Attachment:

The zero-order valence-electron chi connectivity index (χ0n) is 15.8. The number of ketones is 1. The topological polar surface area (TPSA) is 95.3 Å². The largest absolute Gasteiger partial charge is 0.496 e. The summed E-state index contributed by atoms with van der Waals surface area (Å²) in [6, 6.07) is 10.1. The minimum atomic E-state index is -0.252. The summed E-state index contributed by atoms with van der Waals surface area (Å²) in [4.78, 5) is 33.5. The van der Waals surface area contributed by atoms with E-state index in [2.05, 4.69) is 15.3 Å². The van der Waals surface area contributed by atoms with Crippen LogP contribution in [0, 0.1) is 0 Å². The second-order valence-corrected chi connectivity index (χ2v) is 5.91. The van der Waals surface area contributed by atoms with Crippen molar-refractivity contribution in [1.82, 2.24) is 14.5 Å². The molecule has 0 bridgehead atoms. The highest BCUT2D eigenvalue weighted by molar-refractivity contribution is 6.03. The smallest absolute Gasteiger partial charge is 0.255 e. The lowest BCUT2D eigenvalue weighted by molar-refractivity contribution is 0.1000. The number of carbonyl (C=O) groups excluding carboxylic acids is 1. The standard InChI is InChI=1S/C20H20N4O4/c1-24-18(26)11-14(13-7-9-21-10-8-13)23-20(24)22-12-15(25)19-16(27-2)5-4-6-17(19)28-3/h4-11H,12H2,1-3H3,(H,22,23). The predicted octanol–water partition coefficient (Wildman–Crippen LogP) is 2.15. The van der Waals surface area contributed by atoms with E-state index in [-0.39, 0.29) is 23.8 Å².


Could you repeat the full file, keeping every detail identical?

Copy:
The zero-order valence-electron chi connectivity index (χ0n) is 15.8. The number of ketones is 1. The topological polar surface area (TPSA) is 95.3 Å². The largest absolute Gasteiger partial charge is 0.496 e. The summed E-state index contributed by atoms with van der Waals surface area (Å²) in [6, 6.07) is 10.1. The minimum atomic E-state index is -0.252. The summed E-state index contributed by atoms with van der Waals surface area (Å²) in [4.78, 5) is 33.5. The van der Waals surface area contributed by atoms with E-state index in [2.05, 4.69) is 15.3 Å². The van der Waals surface area contributed by atoms with Crippen LogP contribution in [0, 0.1) is 0 Å². The second-order valence-corrected chi connectivity index (χ2v) is 5.91. The van der Waals surface area contributed by atoms with Crippen molar-refractivity contribution in [1.82, 2.24) is 14.5 Å². The molecule has 0 bridgehead atoms. The highest BCUT2D eigenvalue weighted by molar-refractivity contribution is 6.03. The smallest absolute Gasteiger partial charge is 0.255 e. The lowest BCUT2D eigenvalue weighted by molar-refractivity contribution is 0.1000. The number of carbonyl (C=O) groups excluding carboxylic acids is 1. The standard InChI is InChI=1S/C20H20N4O4/c1-24-18(26)11-14(13-7-9-21-10-8-13)23-20(24)22-12-15(25)19-16(27-2)5-4-6-17(19)28-3/h4-11H,12H2,1-3H3,(H,22,23). The predicted octanol–water partition coefficient (Wildman–Crippen LogP) is 2.15. The van der Waals surface area contributed by atoms with E-state index in [-0.39, 0.29) is 23.8 Å².